fight the good fight

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Ever have a moral dilemma where you know you can’t win?

I haven’t had one in a while, so a situation I encountered a while back brought this to the forefront of my cognitive process. Can’t really elaborate too much on the situation – as too much detail tends to get me in trouble 🙂 – but a few weeks back, someone made a decision that grated on my moral sensibilities to the enth degree. I wanted to bring my argument to this person but sought advice first.

I was told I wouldn’t win the argument. I was told to pick my battles. But I knew I was right.

I’m reminded of a scene from the movie Braveheart. It’s a nondescript scene when William Wallace is still a child. In a meeting of Scottish village leaders, they decide to attack the English in retaliation for the murders of hundreds of their kinsmen. They understand that they cannot beat the English, and when one man raises this protest, Wallace’s father says, “We don’t have to beat them. We just have to fight them.”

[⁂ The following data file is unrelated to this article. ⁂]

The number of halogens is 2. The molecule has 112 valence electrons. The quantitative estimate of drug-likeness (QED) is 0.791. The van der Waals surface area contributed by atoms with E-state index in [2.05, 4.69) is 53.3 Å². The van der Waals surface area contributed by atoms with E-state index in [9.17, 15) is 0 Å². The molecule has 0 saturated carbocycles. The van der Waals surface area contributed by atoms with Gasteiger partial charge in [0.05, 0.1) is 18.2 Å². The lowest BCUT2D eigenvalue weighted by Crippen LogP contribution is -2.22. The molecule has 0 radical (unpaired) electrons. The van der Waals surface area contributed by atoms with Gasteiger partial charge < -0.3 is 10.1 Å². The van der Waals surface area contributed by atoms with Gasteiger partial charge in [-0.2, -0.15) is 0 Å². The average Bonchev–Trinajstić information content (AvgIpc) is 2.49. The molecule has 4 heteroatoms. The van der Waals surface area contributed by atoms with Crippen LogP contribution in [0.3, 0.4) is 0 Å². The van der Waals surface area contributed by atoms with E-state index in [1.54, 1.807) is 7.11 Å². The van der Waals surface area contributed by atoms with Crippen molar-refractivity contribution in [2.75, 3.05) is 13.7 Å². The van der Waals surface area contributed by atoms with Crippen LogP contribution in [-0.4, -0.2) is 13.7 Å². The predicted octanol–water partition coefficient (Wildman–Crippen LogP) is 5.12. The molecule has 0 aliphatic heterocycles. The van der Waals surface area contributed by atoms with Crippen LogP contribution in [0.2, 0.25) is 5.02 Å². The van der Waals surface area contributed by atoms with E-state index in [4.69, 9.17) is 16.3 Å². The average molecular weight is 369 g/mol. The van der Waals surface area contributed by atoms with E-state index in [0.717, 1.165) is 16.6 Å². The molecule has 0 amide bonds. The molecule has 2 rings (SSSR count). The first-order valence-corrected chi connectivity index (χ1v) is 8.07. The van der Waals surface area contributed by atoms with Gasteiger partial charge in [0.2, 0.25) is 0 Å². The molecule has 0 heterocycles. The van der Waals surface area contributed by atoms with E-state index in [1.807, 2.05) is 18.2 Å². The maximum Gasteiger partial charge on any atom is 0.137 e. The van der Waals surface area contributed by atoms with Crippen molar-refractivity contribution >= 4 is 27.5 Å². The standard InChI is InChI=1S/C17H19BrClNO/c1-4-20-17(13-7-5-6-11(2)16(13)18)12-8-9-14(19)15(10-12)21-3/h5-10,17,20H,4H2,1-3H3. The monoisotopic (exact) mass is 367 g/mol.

He died in that battle. I lost in my argument.

But it’s OK. Because sometimes it’s not about winning. Sometimes it’s just about fighting the good fight.

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2 Responses to “fight the good fight”

  1. Rich Myerly Says:

    Absolutely! Stand up for your feelings/standards/ethics/morals/guiding principles. If you don’t communicate your perspective, others won’t understand you….. If dealing with “superiors” (a term I challenge often!) at work, keeping it respectful allows you to get the point across and still keep the peace. Winning every time isn’t the goal – keeping your principles and morals intact, living your life by your standards is the goal. And yes, sometimes we have to let stuff go that is in conflict with our view – the fight is keeping that to a minimum. If the issue is too big to let go, then you have some exciting decisions to make!

  2. Mr. Durden Says:

    Totally. I’m proud of you. Let them have it. I lose most fights I argue simply cause I am bad at debating, so all I try to do is to get the point across, be heard, then let them juggle it around in their head if they choose to. Nice work. Stand up for you ideas.

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